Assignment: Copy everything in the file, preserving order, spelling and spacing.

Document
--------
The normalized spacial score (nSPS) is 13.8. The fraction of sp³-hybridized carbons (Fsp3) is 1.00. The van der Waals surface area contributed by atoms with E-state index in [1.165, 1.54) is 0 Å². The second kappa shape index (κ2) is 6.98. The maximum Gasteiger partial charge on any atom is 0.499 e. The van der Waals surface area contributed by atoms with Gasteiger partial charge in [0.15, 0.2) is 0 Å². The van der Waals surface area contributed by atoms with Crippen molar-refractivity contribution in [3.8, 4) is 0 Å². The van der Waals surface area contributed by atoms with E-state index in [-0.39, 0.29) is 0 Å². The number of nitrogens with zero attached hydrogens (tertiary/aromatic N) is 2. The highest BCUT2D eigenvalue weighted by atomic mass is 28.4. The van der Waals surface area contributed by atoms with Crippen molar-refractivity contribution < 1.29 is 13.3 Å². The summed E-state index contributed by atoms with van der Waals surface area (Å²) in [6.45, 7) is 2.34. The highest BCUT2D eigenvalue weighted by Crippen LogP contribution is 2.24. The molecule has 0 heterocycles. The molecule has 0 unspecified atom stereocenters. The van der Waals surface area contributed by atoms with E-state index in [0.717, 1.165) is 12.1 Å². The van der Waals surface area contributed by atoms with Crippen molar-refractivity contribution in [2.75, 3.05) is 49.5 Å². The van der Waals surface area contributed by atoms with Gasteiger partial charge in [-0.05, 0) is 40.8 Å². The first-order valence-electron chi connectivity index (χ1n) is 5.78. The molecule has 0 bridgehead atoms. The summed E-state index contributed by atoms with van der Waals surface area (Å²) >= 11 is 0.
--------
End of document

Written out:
The normalized spacial score (nSPS) is 13.8. The fraction of sp³-hybridized carbons (Fsp3) is 1.00. The van der Waals surface area contributed by atoms with E-state index in [1.165, 1.54) is 0 Å². The second kappa shape index (κ2) is 6.98. The maximum Gasteiger partial charge on any atom is 0.499 e. The van der Waals surface area contributed by atoms with Gasteiger partial charge in [0.15, 0.2) is 0 Å². The van der Waals surface area contributed by atoms with Crippen molar-refractivity contribution in [3.8, 4) is 0 Å². The van der Waals surface area contributed by atoms with E-state index in [-0.39, 0.29) is 0 Å². The number of nitrogens with zero attached hydrogens (tertiary/aromatic N) is 2. The highest BCUT2D eigenvalue weighted by atomic mass is 28.4. The van der Waals surface area contributed by atoms with Crippen molar-refractivity contribution < 1.29 is 13.3 Å². The summed E-state index contributed by atoms with van der Waals surface area (Å²) in [6.45, 7) is 2.34. The highest BCUT2D eigenvalue weighted by Crippen LogP contribution is 2.24. The molecule has 0 heterocycles. The molecule has 0 unspecified atom stereocenters. The van der Waals surface area contributed by atoms with E-state index in [0.717, 1.165) is 12.1 Å². The van der Waals surface area contributed by atoms with Crippen molar-refractivity contribution in [2.75, 3.05) is 49.5 Å². The van der Waals surface area contributed by atoms with Gasteiger partial charge in [-0.05, 0) is 40.8 Å². The first-order valence-electron chi connectivity index (χ1n) is 5.78. The molecule has 0 bridgehead atoms. The summed E-state index contributed by atoms with van der Waals surface area (Å²) >= 11 is 0.